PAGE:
Friday 25 November is the International Day for the Elimination of Violence Against Women. Domestic abuse is extremely common – but understanding how to leave an abusive relationship can feel impossible. Helen Thewlis heads up the family law team at Ramsdens Solicitors and has years of experience in helping victims of all different types of domestic abuse to build a case against their abuser and free themselves from the situation. Here, she shares what she has learned.
If you need to leave this web page quickly, click here to go to the BBC News homepage. If you are worried for your safety, contact the police immediately.
According to the charity Living Without Abuse (LWA), as many as one in four women will suffer from domestic abuse in their lifetime. Women’s Aid says that the police receive a call about domestic abuse as frequently as every 30 seconds. Despite this, many women in the UK are still living in fear, in abusive relationships, often because they are being coerced or controlled and feel powerless – or because they do not realise that their partner’s behaviour constitutes abuse at all.
The UN established the International Day for the Elimination of Violence Against Women to raise awareness of its work preventing gender-based violence. With this in mind, I urge you to read on to find out exactly what domestic abuse is and how to safely remove yourself from a dangerous situation.
What is ‘domestic abuse’?
It is a common misconception that domestic abuse only relates to being physically abused – but this is not the case. Solicitors like myself offer legal advice and support for victims of all types of domestic abuse.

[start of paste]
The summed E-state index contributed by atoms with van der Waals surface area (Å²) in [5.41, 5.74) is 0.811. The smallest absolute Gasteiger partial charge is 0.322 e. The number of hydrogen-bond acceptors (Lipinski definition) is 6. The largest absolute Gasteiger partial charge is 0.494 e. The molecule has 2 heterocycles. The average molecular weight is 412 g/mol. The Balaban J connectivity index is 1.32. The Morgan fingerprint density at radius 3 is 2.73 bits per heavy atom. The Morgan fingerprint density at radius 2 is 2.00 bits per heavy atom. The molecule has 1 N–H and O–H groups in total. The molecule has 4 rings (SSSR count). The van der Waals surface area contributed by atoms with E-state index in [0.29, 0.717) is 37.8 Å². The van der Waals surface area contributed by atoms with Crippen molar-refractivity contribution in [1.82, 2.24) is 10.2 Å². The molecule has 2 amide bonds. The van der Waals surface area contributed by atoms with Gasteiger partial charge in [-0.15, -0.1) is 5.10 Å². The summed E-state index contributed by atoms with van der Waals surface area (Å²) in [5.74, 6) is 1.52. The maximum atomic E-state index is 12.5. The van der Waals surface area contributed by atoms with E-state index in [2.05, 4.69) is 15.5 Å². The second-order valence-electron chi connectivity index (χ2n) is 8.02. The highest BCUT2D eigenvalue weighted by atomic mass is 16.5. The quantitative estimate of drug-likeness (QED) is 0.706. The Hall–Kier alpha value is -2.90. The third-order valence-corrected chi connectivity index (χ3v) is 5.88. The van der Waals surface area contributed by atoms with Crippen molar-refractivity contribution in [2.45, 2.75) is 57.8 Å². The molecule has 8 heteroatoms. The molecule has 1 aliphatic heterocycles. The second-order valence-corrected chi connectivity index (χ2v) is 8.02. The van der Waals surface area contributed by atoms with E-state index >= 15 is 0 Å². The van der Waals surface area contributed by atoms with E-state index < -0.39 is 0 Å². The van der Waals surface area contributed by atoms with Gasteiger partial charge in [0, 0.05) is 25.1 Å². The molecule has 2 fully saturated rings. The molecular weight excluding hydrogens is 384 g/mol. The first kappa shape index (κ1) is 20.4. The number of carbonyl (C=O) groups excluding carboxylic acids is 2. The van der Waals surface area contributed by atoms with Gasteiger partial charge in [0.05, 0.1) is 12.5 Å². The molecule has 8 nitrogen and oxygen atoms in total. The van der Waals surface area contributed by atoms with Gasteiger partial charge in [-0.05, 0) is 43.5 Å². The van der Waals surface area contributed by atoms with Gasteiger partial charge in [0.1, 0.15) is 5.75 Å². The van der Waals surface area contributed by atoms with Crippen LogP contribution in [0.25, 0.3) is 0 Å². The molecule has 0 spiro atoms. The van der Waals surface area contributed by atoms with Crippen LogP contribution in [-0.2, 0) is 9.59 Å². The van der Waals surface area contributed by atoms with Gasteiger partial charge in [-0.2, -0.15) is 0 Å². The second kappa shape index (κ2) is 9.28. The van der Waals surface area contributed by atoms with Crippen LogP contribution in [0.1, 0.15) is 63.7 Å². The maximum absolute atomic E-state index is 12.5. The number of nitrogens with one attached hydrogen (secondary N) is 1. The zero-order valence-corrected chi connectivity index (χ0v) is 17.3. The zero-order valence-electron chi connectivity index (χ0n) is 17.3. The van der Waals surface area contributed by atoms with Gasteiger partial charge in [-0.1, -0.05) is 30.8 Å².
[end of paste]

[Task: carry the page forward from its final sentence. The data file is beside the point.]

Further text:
This covers everything from slaps to cuts and bruises, burns and in some cases, even death. The violence does not have to leave marks to be classed as such; hair-pulling for instance also counts as physical abuse, even though it is unlikely to leave a visible mark.
Some victims of emotional abuse may not suffer any physical abuse from their partner. In this situation, victims often convince themselves that they are not being abused or worry that they will not be taken seriously if they speak out.
Emotional abuse is often used by the abuser to grind down the victim’s confidence and alter their personality so that they can be easily controlled or coerced. The abuser may constantly criticise them, try to isolate them by limiting how often they can see friends and family, encourage them to give up work or change careers against their will and humiliate them in front of people or talk down to them. Over time, this will grind down the victim’s confidence and self-esteem until they become reliant on or intimidated by their partner, giving their abuser the opportunity to control them.